The West Indies were the dominant Test team of the 1980s, while Australia were clearly the best in the 1990s, taking over from late 1994 onwards.
Pakistan cricket has witnessed many exciting talents who weren’t properly groomed to perform at the international stage.
One such natural talent was Umar Akmal, but unfortunately he didn’t utilise his talent to prove himself a world-class batsman.
He had represented Pakistan in the 2008 ICC under-19 World Cup. Based on his performances there, he had earnt his place in first-class cricket. His talent made it to the big screen when he smashed a double century in just the sixth first-class match.
He followed that up by smashing a century in his debut Test match against New Zealand, but no-one could have ever imagined this would be his last Test century.
In the early days of his career experts would compare him with Virat Kohli. Both had played in the ICC under-19 World Cup in 2008. Kohli made his debut in 2008, just a year before Akmal made his debut, but now Kohli is the captain of his team with 70 centuries and almost 22,000 international runs. Akmal has just three centuries to his name.
Only Akmal is responsible for this. He didn’t make the game his first priority. Kohli also dealt with some disciplinary issues, but he changed himself so that his game wasn’t affected. Akmal had no such transformation: he remained in controversy due to his bad behaviour and a ruthless attitude that badly affected his career.
His latest controversy led him to the three-year ban, which may end his career. The Pakistan Cricket Board found him guilty of two breaches of the anti-corruption code corresponding to him not reporting some fixing approaches ahead of the 2020 Pakistan Super League.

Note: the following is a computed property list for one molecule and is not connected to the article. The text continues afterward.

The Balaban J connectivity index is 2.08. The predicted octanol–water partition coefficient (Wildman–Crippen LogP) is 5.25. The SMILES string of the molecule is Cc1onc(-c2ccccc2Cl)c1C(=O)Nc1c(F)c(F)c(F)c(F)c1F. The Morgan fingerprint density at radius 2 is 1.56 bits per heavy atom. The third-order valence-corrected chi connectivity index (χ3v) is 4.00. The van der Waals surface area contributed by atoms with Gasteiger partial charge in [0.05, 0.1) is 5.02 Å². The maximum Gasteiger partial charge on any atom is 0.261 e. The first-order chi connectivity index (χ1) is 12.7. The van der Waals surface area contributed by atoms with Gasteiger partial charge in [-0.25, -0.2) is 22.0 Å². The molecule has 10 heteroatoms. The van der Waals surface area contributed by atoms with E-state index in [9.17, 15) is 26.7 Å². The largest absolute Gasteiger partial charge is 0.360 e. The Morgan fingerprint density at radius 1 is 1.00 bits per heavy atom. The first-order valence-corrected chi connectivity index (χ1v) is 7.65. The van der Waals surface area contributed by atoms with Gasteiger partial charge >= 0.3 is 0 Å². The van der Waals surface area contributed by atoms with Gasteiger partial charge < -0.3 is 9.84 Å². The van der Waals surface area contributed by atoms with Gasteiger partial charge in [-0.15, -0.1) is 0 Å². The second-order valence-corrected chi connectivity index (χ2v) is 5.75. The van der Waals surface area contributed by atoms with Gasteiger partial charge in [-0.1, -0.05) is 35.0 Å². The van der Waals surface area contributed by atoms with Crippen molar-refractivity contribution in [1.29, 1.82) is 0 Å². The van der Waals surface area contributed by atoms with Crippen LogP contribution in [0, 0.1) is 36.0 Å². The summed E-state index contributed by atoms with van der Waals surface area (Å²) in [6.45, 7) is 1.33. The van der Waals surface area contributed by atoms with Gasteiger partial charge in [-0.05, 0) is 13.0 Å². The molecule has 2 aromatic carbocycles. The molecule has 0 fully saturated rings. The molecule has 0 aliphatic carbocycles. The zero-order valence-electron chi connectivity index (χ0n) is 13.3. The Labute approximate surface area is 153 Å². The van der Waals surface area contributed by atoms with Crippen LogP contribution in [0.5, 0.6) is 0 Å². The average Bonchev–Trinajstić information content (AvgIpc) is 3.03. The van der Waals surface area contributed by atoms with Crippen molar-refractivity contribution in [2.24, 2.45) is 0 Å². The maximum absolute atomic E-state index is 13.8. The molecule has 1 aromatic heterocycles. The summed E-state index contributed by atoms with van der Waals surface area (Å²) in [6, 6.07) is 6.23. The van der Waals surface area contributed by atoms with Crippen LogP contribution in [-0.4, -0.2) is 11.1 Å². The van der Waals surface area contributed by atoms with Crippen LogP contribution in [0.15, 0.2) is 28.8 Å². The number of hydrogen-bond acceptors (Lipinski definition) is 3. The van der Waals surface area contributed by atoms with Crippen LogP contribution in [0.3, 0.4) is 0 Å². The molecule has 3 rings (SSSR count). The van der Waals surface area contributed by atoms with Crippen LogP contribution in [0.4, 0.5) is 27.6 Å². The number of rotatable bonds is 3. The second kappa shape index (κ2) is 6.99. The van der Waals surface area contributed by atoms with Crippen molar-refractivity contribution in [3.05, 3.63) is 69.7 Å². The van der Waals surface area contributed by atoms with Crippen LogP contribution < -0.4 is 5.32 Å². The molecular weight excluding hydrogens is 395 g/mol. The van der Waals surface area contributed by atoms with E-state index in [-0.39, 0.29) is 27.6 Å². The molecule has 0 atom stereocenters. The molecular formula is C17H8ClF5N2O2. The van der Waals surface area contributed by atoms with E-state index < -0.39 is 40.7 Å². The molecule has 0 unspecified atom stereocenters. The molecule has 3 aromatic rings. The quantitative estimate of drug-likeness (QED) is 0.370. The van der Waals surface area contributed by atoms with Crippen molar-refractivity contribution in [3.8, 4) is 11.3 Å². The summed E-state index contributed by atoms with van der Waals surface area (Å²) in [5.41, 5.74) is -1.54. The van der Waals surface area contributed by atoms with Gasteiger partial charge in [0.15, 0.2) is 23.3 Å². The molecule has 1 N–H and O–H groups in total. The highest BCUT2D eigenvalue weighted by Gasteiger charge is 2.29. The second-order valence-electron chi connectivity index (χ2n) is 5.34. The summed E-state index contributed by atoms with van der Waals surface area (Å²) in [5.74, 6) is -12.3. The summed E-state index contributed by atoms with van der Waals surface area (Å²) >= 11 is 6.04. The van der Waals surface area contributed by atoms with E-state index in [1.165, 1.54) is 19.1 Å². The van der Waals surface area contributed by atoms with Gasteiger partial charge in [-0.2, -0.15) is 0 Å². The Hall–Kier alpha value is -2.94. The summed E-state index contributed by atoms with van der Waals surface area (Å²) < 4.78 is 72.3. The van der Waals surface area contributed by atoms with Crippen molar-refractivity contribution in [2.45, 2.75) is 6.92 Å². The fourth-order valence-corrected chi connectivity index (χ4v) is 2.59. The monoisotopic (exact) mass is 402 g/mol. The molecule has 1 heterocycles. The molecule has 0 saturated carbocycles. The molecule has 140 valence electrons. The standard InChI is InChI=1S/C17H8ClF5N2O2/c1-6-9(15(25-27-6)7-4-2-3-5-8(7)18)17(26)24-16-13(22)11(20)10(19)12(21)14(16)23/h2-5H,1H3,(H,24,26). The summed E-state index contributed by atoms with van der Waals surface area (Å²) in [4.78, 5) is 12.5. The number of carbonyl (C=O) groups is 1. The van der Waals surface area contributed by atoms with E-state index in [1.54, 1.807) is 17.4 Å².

His first controversy came in 2010 when he reported a fake broken finger to show solidarity with brother Kamran Akmal, who was dropped from the Australia tour. In 2011 he was issued a show-cause notice for giving unauthorised interviews to television media.
Many of his controversies didn’t involve corruption charges but rather simple disciplinary issues. He was also fined for ignoring umpires while going for a change of gloves in a T20 match against Sri Lanka. In 2015 he was left out of England T20s for bringing PCB into disrepute after reportedly attending a party without permission.
He has made several comebacks, but his discipline and attitude have always intervened in his career. He made an ODI comeback in 2016 and was left out of the England tour on disciplinary grounds. He was also withdrawn from the Champions Trophy squad for failing a fitness test.
He was involved in a dispute against former coach Mickey Arthur that led to a ban. And just before the present fixing issue he was reprimanded for inappropriate behaviour at a fitness test.
All these controversies prove that the PCB has never been strict enough in its actions against players. They have brought back Mohammad Amir, who faced jail and five-year ban, and now some reports are claiming Sharjeel Khan could make a comeback in the national team.
If the PCB had taken some strict actions against fixers, Umar Akmal might not have gone down the path that’s led him to this bleak point in his career.
It was Umar Akmal who put himself above the game and wasted his exceptional talent. He has represented Pakistan in 16 Tests, 121 ODIs and 84 T20s in an almost 12-year career. This might be the end of his career, but it’s not the end he deserved when he made that brilliant debut all those years ago.